Duchess by Chance

By: Wendy Vella


Bedfordshire, England, 1794

Spencer Winchcomb watched the Duke of Stratton slowly place his hand on the table before him.

“Dear God!” The peer slumped back into his chair as Spencer laid the last card.

A fierce gust of wind rattled the windows, yet neither player flinched, keeping their eyes trained on the cards. The small parlor reeked of spilt ale and tobacco. The candles had burnt low, their wicks flickering with whorls of smoke as they struggled to stay alight. Chairs were thrown back from the table, indicating recent departures, and glasses and bottles lay discarded on the floor. The game had started two days ago and now only two men remained. One sat with a pile of coins and scraps of paper before him; the other, with nothing.

Their bloodshot eyes held. Exhaustion had been and gone; the duke was now motivated by desperation and Spencer by greed.

“I have a proposition for you, your Grace.” Spencer eased back in his chair and rubbed stiff fingers over his bristly face.

“Anything,” the duke rasped.

Silence filled the small room for several heartbeats and then he spoke.

“I will let you leave here this night with your estates and wealth intact if you betroth your son to my daughter.”


Spencer now leant on the table, his eyes intent as he studied the duke. He knew what he asked was outrageous, yet he also knew that if the duke did not take the offer he was a ruined man. A feral smile flickered across his face; for the first time in many years it would be he who came out the victor.

“I want your signature on a piece of paper stating that your son will wed my daughter upon her eighteenth birthday. Only then will I return your markers.”

Lowering his head, the duke closed his eyes and Spencer knew the rush of excitement that had flowed through the old man’s blood while he gambled had ebbed away, leaving him aware of what this night had cost him. He knew he was beaten and his son would pay for his weakness.

“Do you agree, your Grace?”

The duke said nothing as he rose on unsteady legs and walked from the room. Spencer heard the murmur of voices and minutes later the duke returned, followed by the innkeeper who held paper, quill and ink in his hands.

After taking a deep breath, the duke then began to speak as he wrote. “I, Charles Daniel Loftus Irving, sixth Duke of Stratton, vow to wed my only child, Lord Daniel Charles Loftus Irvine to...?”

“Miss Berengaria Evangeline Augusta Winchcomb,” Winchcomb said as the duke looked at him.

“In the year of her eighteenth birthday. Declared this day January 5th, 1794.”

Placing one hand on the paper as the duke began to sign, Spencer Winchcomb said, “I want it written that the marriage must be consummated.”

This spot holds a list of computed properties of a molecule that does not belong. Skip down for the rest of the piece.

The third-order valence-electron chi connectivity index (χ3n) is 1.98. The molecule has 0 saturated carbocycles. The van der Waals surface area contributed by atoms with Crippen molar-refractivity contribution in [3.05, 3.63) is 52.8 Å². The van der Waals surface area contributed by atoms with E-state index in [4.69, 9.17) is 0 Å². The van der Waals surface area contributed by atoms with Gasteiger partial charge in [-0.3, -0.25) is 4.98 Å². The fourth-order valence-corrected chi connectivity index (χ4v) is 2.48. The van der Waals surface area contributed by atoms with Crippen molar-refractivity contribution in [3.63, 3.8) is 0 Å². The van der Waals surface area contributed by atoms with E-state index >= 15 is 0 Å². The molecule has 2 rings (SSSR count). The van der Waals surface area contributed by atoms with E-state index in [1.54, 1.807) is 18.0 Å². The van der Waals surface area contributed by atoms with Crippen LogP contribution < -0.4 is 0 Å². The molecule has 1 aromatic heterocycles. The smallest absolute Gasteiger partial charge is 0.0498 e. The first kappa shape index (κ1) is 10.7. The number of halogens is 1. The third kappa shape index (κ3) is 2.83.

The old man did not raise his head although his fingers tightened around the quill as he added the necessary words.

“I’ll be glad to be of service to you any time, your Grace,” Winchcomb said once the second copy was signed and tucked into his shirt pocket.

The duke did not speak again. Pulling on his coat, he walked from the room.


Bedfordshire, England - 1812

Had the seventh Duke of Stratton the ability to choose the weather, he could not have matched his mood better than with the relentless fall of rain and grey gloomy skies that met his eye as he stared out the carriage window.

“Will we arrive soon, your Grace?”

Daniel was surprised to hear his wife’s voice, as they had not spoken since the journey began hours ago. Unclenching his fists, he drew in a deep, bracing breath, then looked at the carriage’s only other occupant.

“Under two hours.” His tone was cold and clipped.

She, too, looked out the window, her ugly black bonnet obscuring most of her pale face. Daniel actually had only a vague idea what she looked like as she had kept her head lowered ever since their first meeting at their wedding ceremony four hours ago. Her eyes were possibly blue…or green. He had only spared her a fleeting glance during the service. Her hair was stuffed inside the bonnet so it could be white as snow or flaming red for all he knew. And her dress, although he was not an expert in ladies’ fashion, was a drab brown with no shape, worn underneath a coat that had elbow patches on sleeves that began five inches above her skinny writs. At least he could never forget her name, although God knew he wanted to. Berengaria Evangeline Augusta Winchcomb. It was a cruel twist of fate that he, the Duke of Stratton - one of the most eligible peers of the realm - was now married to a timid mouse who jumped every time he made a sound.

“Is there a problem?” he queried as she sighed, her breath forming a small white circle on the glass pane before her.